Surely you've heard of Coal Oil Johnny, right?
Before J.R. Ewing, or the Beverly Hillbillies, or even John D. Rockefeller, there was Coal Oil Johnny. He was the first great cautionary tale of the oil age -- and his name would resound in popular culture for more than half a century after he made and lost his fortune in the 1860s.
A penniless orphan growing up, it was said Coal Oil Johnny once spent $100,000 in a day. It was said that he bought a hotel for a night. It was said he rode around in a bright red carriage adorned with a drawing of an oil derrick instead of a coat of arms. He lit cigars with hundred-dollar bills. Diamonds dripped from his fingers. "He one day found his coat so stuffed with greenbacks that it was uncomfortable," the New York Times recounted when he died in 1921. "He ran into a bank threw it at the teller and never came back again."
For generations after the peak of his career, he was still so famous that any major oil strike, particularly like the epoch-marking one at Spindletop in Texas in 1901, brought his tales back to people's lips.
His name was synonymous with lucking into a tremendous fortune -- and then pissing it all away. Coal Oil Johnny was to profligacy what Paul Bunyan was to strength. He even had a steed to match Bunyan's blue ox. She was a small horse named Bess, and she had fine tastes, too. Legend has it that one night in Braddock, Pennsylvania, Johnny rode her right into a bar on his way to a good time.
"He didn't know a soul but that didn't matter," the Perrysburg Journal of Ohio wrote more than 20 years later. "'I'm Johnny Steele. Close the doors and every one make a night of it with me. Give Bess a bottle of champagne to start with.' Bess was the beautiful little mare he rode and immediately interest was centered on the horse whom her owner said drank champagne. Bess, moreover, was the only sober one of the outfit some hours later."
John W. Steele, his real name, disputed the truth of some of these stories, but as in The Social Network, it's not really the facts that matter here. Coal Oil Johnny was a legend and like all legends, he became a stand-in for a constellation of people, things, ideas, feelings and morals -- in this case, about oil wealth and how it works.
Oil made common people rich beyond their wildest dreams. They did some crazy things with that wealth as the whole region got whipped into a frenzy. People spilled out of the oil regions crazed.
"Other misguided beings from the oil regions of Pennsylvania were scattered about the country doing foolish things, and many of their performances were afterwards credited to me," Steele himself wrote in his autobiography. "But as I had played the fool in so many directions, it was not strange that this was so, as possibly I was the 'king-bee' of the oil region spendthrifts."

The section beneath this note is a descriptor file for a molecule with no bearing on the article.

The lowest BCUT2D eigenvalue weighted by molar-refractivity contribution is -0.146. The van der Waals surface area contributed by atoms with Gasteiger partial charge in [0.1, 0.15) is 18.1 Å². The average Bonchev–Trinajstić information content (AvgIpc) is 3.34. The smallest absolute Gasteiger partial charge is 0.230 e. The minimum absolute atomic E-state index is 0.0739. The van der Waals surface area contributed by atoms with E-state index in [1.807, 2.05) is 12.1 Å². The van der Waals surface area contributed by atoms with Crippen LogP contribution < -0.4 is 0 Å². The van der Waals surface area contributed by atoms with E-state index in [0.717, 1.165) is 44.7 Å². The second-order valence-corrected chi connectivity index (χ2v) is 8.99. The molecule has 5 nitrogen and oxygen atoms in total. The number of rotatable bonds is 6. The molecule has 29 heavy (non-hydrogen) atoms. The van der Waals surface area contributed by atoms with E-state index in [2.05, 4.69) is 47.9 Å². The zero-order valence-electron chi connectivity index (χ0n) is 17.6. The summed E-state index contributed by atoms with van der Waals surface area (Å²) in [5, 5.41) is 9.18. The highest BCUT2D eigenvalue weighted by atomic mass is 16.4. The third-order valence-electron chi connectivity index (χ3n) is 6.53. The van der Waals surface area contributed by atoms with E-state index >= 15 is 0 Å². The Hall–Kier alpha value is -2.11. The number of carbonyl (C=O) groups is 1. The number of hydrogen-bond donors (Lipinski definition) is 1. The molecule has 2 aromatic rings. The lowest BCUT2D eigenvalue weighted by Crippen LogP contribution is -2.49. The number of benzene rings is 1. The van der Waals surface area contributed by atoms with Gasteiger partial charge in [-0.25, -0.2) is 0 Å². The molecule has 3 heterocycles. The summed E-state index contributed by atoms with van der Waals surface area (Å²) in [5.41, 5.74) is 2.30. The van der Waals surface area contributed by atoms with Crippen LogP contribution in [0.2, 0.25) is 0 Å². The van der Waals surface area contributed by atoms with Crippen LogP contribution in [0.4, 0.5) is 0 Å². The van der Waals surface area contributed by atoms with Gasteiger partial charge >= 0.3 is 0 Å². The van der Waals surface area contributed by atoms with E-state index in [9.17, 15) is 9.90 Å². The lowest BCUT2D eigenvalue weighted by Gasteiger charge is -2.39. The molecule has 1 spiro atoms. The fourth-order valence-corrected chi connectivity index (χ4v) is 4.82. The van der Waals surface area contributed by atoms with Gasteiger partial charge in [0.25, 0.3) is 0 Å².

And why wouldn't they buy crazy things? There was something about oil money that was slippery and dangerous and exciting. And besides, it was free! You could pump money out of the petroleum pools underneath land had been nearly worthless before.
"It was wealth from nowhere," said Brian Black, a historian at Pennsylvania State, who wrote the book Petrolia, about those early oil years. "Somebody like that was coming in without any opportunity or wealth and suddenly has a transforming moment. That's the magic and it transfers right through to the Beverly Hillbillies and the rest of the mythology."
And then the oil ran out, just a couple of decades after the first black gold came bubbling out of the underworld. The first oil region, like Coal Oil Johnny, ended up just as poor as it had been before the strike, even if the oil fat cats made a pretty penny.
"Coal Oil Johnny personifies what the whole country learned from the Pennsylvania oil boom," Black said.
And yet now we've forgotten this important peak oil parable. American crude production has dwindled to about 55% of its early '70s peak -- and the International Energy Agency thinks more than half of global production will come offshore by 2015. The time when striking oil required little more than some gumption is long over. The first oil well in America came from the hard work of a couple of blacksmiths with the backing of some investors. Now, we build offshore platforms, drag them miles out into the ocean, and pin them to the seafloor, so we can grind through thousands of feet of sediment to the oil pools beneath them. It's not the same playing field or the same sport.